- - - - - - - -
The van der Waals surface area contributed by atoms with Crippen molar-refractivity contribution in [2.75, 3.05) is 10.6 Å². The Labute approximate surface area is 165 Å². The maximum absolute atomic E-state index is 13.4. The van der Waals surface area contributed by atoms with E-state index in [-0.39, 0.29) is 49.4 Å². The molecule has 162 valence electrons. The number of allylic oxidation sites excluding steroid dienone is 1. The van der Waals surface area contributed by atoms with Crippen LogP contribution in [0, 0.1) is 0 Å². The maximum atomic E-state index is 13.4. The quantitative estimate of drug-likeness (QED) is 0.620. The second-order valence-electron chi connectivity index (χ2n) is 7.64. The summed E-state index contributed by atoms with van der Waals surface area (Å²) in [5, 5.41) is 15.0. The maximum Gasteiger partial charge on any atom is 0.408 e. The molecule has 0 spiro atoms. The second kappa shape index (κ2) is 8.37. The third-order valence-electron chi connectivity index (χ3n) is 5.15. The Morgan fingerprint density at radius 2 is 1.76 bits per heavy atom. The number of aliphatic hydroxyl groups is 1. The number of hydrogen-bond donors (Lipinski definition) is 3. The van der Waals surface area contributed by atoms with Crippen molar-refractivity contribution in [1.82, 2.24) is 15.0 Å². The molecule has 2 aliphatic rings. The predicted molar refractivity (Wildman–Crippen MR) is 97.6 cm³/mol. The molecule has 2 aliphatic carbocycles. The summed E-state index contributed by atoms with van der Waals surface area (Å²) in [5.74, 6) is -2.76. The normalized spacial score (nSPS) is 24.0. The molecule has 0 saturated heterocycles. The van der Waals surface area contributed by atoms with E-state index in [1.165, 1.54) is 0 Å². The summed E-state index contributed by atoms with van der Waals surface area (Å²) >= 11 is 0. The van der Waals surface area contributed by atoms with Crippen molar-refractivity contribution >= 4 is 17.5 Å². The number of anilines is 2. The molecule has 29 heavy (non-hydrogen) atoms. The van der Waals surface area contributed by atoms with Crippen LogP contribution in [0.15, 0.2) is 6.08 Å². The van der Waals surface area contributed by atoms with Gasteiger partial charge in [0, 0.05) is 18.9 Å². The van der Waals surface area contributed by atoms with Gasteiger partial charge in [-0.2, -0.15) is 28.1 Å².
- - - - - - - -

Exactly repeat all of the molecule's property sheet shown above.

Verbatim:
The van der Waals surface area contributed by atoms with Crippen molar-refractivity contribution in [2.75, 3.05) is 10.6 Å². The Labute approximate surface area is 165 Å². The maximum absolute atomic E-state index is 13.4. The van der Waals surface area contributed by atoms with E-state index in [-0.39, 0.29) is 49.4 Å². The molecule has 162 valence electrons. The number of allylic oxidation sites excluding steroid dienone is 1. The van der Waals surface area contributed by atoms with Crippen LogP contribution in [0, 0.1) is 0 Å². The maximum atomic E-state index is 13.4. The quantitative estimate of drug-likeness (QED) is 0.620. The second-order valence-electron chi connectivity index (χ2n) is 7.64. The summed E-state index contributed by atoms with van der Waals surface area (Å²) in [5, 5.41) is 15.0. The maximum Gasteiger partial charge on any atom is 0.408 e. The molecule has 0 spiro atoms. The second kappa shape index (κ2) is 8.37. The third-order valence-electron chi connectivity index (χ3n) is 5.15. The Morgan fingerprint density at radius 2 is 1.76 bits per heavy atom. The number of aliphatic hydroxyl groups is 1. The number of hydrogen-bond donors (Lipinski definition) is 3. The van der Waals surface area contributed by atoms with Crippen molar-refractivity contribution in [1.82, 2.24) is 15.0 Å². The molecule has 2 aliphatic rings. The predicted molar refractivity (Wildman–Crippen MR) is 97.6 cm³/mol. The molecule has 2 aliphatic carbocycles. The summed E-state index contributed by atoms with van der Waals surface area (Å²) in [5.74, 6) is -2.76. The normalized spacial score (nSPS) is 24.0. The molecule has 0 saturated heterocycles. The van der Waals surface area contributed by atoms with E-state index in [1.165, 1.54) is 0 Å². The summed E-state index contributed by atoms with van der Waals surface area (Å²) >= 11 is 0. The van der Waals surface area contributed by atoms with Crippen molar-refractivity contribution >= 4 is 17.5 Å². The number of anilines is 2. The molecule has 29 heavy (non-hydrogen) atoms. The van der Waals surface area contributed by atoms with Crippen LogP contribution in [0.15, 0.2) is 6.08 Å². The van der Waals surface area contributed by atoms with Gasteiger partial charge in [0, 0.05) is 18.9 Å². The van der Waals surface area contributed by atoms with Gasteiger partial charge in [-0.2, -0.15) is 28.1 Å².